Tuesday, July 12, 2016

Explaining Hillary: She listens

Posted By on Tue, Jul 12, 2016 at 10:34 AM

click to enlarge voxhillary.jpg

Ezra Klein at Vox has completed a big piece of reporting
endeavoring to explain why friends (sometimes even foes) have such a kinder view of Hillary Clinton than she herself projects on the campaign trail.

It's long and thoughtful.

I’ve come to call it “the Gap.” There is the Hillary Clinton I watch on the nightly news and that I read described in the press. She is careful, calculated, cautious. Her speeches can sound like executive summaries from a committee report, the product of too many authors, too many voices, and too much fear of offense.

The Iraq War mars her record, and the private email server and the Goldman Sachs paydays frustrate even her admirers. Polls show most Americans doubt her basic honesty. Pundits write columns with headlines like “Why Is Clinton Disliked?”

And then there is the Hillary Clinton described to me by people who have worked with her, people I admire, people who understand Washington in ways I never will. Their Hillary Clinton is spoken of in superlatives: brilliant, funny, thoughtful, effective. She inspires a rare loyalty in ex-staff, and an unusual protectiveness even among former foes.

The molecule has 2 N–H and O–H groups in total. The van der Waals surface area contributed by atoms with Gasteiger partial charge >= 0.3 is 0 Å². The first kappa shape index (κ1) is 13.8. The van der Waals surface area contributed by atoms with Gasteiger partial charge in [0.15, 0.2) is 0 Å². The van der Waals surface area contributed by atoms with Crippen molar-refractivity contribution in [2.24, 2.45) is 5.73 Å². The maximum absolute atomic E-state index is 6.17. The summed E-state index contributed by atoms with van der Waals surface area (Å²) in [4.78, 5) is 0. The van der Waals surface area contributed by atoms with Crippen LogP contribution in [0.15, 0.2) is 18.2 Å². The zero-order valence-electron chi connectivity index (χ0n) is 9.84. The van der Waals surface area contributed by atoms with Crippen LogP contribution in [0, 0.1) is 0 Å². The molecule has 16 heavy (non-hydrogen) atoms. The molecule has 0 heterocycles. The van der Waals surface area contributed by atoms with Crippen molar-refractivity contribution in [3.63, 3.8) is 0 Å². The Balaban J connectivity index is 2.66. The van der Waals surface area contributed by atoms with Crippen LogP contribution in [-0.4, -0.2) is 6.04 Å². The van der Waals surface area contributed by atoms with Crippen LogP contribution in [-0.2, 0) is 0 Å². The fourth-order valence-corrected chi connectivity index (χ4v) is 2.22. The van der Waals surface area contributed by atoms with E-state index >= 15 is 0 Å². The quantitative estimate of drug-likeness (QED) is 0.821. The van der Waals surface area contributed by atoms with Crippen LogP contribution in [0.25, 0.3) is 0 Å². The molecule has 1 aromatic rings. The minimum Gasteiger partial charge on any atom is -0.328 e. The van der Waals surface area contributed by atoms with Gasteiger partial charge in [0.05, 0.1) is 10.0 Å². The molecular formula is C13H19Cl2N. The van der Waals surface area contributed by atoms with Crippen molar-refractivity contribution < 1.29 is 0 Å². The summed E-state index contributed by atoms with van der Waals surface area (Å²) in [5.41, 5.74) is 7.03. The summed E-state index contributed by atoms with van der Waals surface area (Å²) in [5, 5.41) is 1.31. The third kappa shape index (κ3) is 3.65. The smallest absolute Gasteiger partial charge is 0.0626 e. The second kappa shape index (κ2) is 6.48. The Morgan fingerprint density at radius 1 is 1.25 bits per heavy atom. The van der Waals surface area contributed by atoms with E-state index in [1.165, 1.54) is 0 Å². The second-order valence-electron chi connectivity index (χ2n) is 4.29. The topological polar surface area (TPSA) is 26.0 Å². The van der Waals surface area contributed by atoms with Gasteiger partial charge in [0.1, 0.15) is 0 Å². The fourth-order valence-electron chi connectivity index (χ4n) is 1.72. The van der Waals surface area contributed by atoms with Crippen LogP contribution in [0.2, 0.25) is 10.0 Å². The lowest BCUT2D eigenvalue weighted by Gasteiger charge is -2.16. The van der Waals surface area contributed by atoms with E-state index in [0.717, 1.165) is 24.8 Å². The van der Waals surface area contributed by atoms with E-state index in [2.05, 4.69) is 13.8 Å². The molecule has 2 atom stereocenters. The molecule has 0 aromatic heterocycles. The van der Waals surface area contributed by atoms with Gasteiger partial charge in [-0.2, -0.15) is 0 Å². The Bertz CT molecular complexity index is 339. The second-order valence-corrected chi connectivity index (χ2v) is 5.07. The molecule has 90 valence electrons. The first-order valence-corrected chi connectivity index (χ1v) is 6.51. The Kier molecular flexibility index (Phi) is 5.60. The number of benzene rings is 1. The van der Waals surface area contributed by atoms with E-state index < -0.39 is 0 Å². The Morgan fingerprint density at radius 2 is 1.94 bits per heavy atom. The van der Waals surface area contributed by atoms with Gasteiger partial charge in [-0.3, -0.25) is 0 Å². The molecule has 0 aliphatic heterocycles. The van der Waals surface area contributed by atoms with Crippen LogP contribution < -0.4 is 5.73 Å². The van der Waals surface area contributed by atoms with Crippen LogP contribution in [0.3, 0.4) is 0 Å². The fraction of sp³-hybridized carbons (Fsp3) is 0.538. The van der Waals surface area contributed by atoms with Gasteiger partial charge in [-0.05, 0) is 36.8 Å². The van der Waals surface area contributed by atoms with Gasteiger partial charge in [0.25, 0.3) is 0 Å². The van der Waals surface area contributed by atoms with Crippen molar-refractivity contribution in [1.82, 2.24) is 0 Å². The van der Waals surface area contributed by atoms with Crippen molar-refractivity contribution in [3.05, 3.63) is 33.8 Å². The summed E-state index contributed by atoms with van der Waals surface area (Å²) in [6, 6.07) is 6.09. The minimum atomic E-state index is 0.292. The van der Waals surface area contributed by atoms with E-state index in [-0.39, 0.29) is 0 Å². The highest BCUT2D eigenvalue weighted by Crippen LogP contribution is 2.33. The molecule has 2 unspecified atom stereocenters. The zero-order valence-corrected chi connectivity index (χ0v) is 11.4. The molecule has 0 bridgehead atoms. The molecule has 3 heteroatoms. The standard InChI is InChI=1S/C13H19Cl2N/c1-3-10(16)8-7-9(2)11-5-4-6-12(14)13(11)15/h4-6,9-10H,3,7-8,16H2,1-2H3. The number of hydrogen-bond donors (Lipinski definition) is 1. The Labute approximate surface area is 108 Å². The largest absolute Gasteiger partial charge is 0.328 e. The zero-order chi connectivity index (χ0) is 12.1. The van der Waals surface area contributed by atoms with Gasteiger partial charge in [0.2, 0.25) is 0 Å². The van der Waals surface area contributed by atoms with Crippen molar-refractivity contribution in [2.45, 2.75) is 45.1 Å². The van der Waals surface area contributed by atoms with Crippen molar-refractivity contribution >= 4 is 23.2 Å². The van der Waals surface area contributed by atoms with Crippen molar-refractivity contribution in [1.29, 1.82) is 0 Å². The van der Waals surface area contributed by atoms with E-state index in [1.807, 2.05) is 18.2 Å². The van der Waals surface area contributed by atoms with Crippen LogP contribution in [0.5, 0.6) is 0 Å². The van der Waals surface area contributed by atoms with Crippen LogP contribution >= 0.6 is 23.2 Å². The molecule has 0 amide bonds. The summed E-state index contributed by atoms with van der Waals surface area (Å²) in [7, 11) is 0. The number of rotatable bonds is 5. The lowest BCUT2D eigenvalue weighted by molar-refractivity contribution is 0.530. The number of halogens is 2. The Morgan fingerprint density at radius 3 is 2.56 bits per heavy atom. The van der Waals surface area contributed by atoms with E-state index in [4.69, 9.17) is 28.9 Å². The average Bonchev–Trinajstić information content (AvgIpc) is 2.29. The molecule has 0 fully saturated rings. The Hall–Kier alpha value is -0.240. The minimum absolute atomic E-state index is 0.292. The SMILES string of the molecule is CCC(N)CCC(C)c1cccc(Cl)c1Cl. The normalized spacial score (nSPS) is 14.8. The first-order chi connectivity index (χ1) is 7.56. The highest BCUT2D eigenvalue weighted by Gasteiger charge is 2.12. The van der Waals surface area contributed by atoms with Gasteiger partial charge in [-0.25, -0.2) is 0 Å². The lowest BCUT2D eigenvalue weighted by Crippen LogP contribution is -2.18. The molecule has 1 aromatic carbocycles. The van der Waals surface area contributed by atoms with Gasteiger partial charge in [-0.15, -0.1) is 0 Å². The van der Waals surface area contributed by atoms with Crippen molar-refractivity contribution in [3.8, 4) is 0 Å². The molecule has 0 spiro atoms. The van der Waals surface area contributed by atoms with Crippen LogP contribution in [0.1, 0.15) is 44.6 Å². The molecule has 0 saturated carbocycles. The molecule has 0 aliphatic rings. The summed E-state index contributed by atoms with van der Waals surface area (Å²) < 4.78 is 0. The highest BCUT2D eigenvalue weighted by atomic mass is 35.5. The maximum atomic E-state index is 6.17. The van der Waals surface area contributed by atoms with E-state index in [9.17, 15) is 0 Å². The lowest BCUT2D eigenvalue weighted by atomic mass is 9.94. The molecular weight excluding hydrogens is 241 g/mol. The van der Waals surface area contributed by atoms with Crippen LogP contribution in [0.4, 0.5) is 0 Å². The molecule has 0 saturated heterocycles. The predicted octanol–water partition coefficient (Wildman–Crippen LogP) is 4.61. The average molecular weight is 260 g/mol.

Hillary herself has this explanation for the Gap.

“It’s always amusing to me that when I have a job, I have really high approval ratings,” Clinton said. “When I’m actually doing the work, I get reelected with 67 percent of the vote running for reelection in the Senate. When I’m secretary of state, I have a 66 percent approval rating.”

Her explanation for the Gap is simple enough. “There’s a lot of behavioral science that if you attack someone endlessly — even if none of what you say is true — the very fact of attacking that person raises doubts and creates a negative perspective,” she says. “As someone Exhibit A on that — since it has been a long time that I’ve been in that position — I get that.”

Klein doesn't buy this. But his explanation is not unflattering. And it's simple and supported by evidence: She listens.

She doesn't make every appearance about herself. She does her homework. When she says she's listening, it's not a rhetorical gimmick. She proves it by later actions. She builds relationships and consensus. So she may not be a compelling talker. 

Klein relates Hillary Clinton's behind-the-scenes work as first lady in Arkansas in the 1980s to see that a federal tax reform law windfall to the states turned into an income tax break for people in poverty. (Our governor today, Asa Hutchinson, said the working poor are lucky ducks and left them OUT of his tax cut.)

Her style has its downside, Klein writes, both in management and in press relations.

Several readers have been impressed by her response to a question about favorite books — nuanced thoughts about deep reads on public policy. Imagine, one said, what Donald Trump's answer might have been.

Which brings us back to politics. Will voters respond better to a blustering man proclaiming his greatness despite a poor business report card or a listening woman who aces every exam? I fear what the answer might be.


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